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Concurrent Clean
, 1991
"... Concurrent Clean is an experimental, lazy, higherorder parallel functional programming language based on term graph rewriting. An important difference with other languages is that in Clean graphs are manipulated and not terms. This can be used by the programmer to control communication and sharing ..."
Abstract

Cited by 61 (4 self)
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Concurrent Clean is an experimental, lazy, higherorder parallel functional programming language based on term graph rewriting. An important difference with other languages is that in Clean graphs are manipulated and not terms. This can be used by the programmer to control communication and sharing of computation. Cyclic structures can be defined. Concurrent Clean furthermore allows to control the (parallel) order of evaluation to make efficient evaluation possible. With help of sequential annotations the default lazy evaluation can be locally changed into eager evaluation. The language enables the definition of partially strict data structures which make a whole new class of algorithms feasible in a functional language. A powerful and fast strictness analyser is incorporated in the system. The quality of the code generated by the Clean compiler has been greatly improved such that it is one of the best code generators for a lazy functional language. Two very powerful parall...
Guaranteeing Safe Destructive Updates through a Type System with Uniqueness Information for Graphs
, 1994
"... In this paper we present a type system for graph rewrite systems: uniqueness typing . It employs usage information to deduce whether an object is `unique' at a certain moment, i.e. is only locally accessible. In a type of a function it can be specified that the function requires a unique argume ..."
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Cited by 32 (1 self)
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In this paper we present a type system for graph rewrite systems: uniqueness typing . It employs usage information to deduce whether an object is `unique' at a certain moment, i.e. is only locally accessible. In a type of a function it can be specified that the function requires a unique argument object. The correctness of type assignment guarantees that no external access on the original object will take place in the future. The presented type system is proven to be correct. We illustrate the power of the system by defining an elegant quicksort algorithm that performs the sorting in situ on the data structure. 1. Introduction Some operations on complex data structures (such as arrays) cannot be implemented efficiently without allowing a form of destructive updating. For convenience, we speak about those functions as `destructively using' their arguments. In case of graphlike implementations of functional languages without any precautions, this destructive usage is dangerous: on the ...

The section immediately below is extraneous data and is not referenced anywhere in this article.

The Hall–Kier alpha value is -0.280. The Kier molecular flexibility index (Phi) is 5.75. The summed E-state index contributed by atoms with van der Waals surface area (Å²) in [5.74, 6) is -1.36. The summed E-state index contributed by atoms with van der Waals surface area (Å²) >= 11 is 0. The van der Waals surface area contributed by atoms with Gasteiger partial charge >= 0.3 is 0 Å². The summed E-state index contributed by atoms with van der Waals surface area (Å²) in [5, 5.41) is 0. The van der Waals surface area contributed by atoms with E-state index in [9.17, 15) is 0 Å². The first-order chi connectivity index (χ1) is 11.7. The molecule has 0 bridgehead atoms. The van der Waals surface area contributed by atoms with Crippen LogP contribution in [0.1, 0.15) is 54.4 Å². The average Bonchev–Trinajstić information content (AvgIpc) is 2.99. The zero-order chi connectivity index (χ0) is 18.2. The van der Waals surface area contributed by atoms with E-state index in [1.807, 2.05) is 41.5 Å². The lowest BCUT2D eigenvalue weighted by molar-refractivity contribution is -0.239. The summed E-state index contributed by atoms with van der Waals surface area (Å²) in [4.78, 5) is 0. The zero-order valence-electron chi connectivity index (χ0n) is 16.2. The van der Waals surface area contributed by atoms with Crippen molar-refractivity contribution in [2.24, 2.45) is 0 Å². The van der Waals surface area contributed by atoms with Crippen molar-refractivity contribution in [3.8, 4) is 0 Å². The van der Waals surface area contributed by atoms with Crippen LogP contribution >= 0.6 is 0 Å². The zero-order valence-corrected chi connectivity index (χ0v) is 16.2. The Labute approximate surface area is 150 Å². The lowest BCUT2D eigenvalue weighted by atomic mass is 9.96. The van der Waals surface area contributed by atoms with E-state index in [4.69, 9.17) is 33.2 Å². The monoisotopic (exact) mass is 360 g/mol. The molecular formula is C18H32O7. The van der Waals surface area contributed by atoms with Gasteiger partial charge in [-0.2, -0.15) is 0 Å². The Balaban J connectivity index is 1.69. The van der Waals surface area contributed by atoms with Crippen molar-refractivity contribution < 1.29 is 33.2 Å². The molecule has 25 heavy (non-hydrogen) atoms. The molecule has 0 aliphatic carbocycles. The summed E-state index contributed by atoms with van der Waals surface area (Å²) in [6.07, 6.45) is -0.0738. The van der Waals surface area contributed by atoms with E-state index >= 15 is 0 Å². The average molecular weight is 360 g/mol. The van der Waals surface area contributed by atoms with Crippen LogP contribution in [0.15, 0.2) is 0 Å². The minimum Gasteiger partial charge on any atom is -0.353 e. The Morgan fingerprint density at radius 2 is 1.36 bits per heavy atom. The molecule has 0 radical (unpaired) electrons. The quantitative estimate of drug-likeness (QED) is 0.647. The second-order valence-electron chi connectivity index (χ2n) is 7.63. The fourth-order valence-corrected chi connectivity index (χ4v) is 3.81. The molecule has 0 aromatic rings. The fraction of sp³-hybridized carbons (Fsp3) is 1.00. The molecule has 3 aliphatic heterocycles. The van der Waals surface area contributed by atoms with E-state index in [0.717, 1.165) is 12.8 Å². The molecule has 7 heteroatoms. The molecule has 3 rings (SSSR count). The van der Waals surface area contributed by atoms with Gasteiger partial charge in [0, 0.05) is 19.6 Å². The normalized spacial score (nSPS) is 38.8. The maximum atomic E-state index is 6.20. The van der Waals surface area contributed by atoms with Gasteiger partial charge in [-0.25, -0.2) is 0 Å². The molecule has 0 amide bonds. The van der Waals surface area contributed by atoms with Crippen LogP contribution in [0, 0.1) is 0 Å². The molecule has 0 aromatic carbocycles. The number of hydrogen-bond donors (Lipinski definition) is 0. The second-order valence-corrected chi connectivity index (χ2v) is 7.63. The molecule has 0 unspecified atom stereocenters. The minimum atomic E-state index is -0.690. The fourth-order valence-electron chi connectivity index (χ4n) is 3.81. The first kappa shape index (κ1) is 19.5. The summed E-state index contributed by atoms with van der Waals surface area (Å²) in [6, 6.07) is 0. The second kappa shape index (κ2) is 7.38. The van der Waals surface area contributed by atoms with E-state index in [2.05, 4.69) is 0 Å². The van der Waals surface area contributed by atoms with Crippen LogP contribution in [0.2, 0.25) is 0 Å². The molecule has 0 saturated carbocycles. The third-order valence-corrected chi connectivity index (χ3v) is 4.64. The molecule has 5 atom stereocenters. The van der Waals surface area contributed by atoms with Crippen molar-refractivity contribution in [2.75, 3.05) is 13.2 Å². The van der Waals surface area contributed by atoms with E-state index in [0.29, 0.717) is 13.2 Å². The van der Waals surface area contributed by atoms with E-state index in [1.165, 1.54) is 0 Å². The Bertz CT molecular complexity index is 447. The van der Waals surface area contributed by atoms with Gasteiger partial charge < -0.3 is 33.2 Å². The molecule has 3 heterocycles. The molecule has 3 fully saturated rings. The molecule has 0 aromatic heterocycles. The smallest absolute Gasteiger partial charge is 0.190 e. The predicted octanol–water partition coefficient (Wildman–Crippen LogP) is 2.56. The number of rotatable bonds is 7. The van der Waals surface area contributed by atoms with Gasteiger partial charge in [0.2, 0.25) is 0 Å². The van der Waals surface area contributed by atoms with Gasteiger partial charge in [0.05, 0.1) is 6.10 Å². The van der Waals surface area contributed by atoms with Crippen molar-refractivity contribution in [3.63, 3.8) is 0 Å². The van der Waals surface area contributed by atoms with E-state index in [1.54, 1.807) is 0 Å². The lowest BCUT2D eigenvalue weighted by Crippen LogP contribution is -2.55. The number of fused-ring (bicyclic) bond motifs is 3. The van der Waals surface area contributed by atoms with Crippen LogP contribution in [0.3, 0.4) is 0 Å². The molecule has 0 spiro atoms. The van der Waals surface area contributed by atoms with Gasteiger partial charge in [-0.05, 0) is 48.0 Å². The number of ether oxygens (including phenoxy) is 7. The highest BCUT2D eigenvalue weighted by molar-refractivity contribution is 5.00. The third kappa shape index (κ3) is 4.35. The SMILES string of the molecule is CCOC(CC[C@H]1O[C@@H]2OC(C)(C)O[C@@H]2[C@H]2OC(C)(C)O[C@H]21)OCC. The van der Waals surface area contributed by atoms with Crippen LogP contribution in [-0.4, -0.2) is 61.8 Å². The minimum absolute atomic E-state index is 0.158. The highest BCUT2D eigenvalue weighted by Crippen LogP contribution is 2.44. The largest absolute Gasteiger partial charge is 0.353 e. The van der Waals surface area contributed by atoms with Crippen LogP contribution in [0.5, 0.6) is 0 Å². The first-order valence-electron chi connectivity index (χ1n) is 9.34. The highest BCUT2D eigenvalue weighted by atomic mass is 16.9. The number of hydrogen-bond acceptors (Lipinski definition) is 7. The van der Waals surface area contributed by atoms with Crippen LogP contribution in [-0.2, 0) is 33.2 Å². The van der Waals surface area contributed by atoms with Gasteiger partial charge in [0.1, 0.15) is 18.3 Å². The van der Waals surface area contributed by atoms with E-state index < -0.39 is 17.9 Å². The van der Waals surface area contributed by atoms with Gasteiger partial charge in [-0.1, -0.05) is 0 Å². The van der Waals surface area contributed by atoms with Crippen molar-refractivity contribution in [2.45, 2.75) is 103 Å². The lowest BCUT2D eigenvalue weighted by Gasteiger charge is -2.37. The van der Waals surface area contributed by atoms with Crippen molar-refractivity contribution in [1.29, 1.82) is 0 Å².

Generating Efficient Code for Lazy Functional Languages
, 1991
"... In this paper we will discuss how a good code generator can be built for (lazy) functional languages. Starting from Concurrent Clean, an experimental lazy functional programming language, code is generated for an intermediate abstract machine: the ABC machine. In this first pass many wellknown opti ..."
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Cited by 24 (5 self)
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In this paper we will discuss how a good code generator can be built for (lazy) functional languages. Starting from Concurrent Clean, an experimental lazy functional programming language, code is generated for an intermediate abstract machine: the ABC machine. In this first pass many wellknown optimisation techniques are included. However, we will also present some new ideas in this area, like the way in which strictness can be incorporated, and the implementation of higher order functions. In a second pass, the ABC code is translated to concrete target code for the Motorola MC680x0 processor. Again many optimisation methods appear to be applicable. Some of them (for example register allocation algorithms) are common for the implementation of other types of languages, but have to be adapted because of the specific properties of both source language and target machine. Other optimisations are specific for lazy functional languages, e.g. the implementation of higher order functions, eff...
Term Graph Rewriting and Strong Sequentiality
, 1992
"... Abstract This paper propagates the use of term graph rewriting systems as a formal computational model. The definition of both term graphs and the reduction relation on term graphs are more complex than their corresponding notions in term rewriting systems. Consequently, it is often believed that r ..."
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Abstract This paper propagates the use of term graph rewriting systems as a formal computational model. The definition of both term graphs and the reduction relation on term graphs are more complex than their corresponding notions in term rewriting systems. Consequently, it is often believed that reasoning about term graph rewriting systems is inherently more difficult than reasoning about term rewriting systems. In this paper we will show that it is very well possible to investigate formal properties of term graph rewriting systems entirely within the framework of these systems. First, we will establish a basic theory based on graph homomorphisms and the term graph reduction relation. In this theory the concepts of index and strong sequentiality are incorporated. Lastly, we will prove that index reduction is normalising for the socalled strongly sequential term graph rewriting systems . 1. Introduction Nowadays, it is a commonly accepted that graph rewriting is the most suitable t...